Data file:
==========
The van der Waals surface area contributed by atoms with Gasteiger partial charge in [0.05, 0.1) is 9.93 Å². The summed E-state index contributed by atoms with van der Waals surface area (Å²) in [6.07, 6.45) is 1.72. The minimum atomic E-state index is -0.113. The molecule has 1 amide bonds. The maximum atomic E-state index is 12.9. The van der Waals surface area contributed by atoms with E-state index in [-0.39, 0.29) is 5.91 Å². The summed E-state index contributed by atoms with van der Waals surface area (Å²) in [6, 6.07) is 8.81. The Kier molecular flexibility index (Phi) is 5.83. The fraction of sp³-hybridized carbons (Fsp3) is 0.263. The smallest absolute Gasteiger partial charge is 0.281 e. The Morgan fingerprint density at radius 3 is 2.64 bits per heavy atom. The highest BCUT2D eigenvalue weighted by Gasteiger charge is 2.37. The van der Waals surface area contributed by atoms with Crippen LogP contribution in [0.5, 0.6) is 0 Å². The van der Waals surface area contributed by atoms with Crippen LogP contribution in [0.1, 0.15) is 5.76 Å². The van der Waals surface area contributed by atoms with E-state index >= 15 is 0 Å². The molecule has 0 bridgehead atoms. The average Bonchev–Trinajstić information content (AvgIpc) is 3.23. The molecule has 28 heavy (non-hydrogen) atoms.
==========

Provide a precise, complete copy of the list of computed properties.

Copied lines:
The van der Waals surface area contributed by atoms with Gasteiger partial charge in [0.05, 0.1) is 9.93 Å². The summed E-state index contributed by atoms with van der Waals surface area (Å²) in [6.07, 6.45) is 1.72. The minimum atomic E-state index is -0.113. The molecule has 1 amide bonds. The maximum atomic E-state index is 12.9. The van der Waals surface area contributed by atoms with E-state index in [-0.39, 0.29) is 5.91 Å². The summed E-state index contributed by atoms with van der Waals surface area (Å²) in [6, 6.07) is 8.81. The Kier molecular flexibility index (Phi) is 5.83. The fraction of sp³-hybridized carbons (Fsp3) is 0.263. The smallest absolute Gasteiger partial charge is 0.281 e. The Morgan fingerprint density at radius 3 is 2.64 bits per heavy atom. The highest BCUT2D eigenvalue weighted by Gasteiger charge is 2.37. The van der Waals surface area contributed by atoms with Crippen LogP contribution in [0.5, 0.6) is 0 Å². The van der Waals surface area contributed by atoms with Crippen LogP contribution in [0.1, 0.15) is 5.76 Å². The van der Waals surface area contributed by atoms with E-state index >= 15 is 0 Å². The molecule has 0 bridgehead atoms. The average Bonchev–Trinajstić information content (AvgIpc) is 3.23. The molecule has 28 heavy (non-hydrogen) atoms.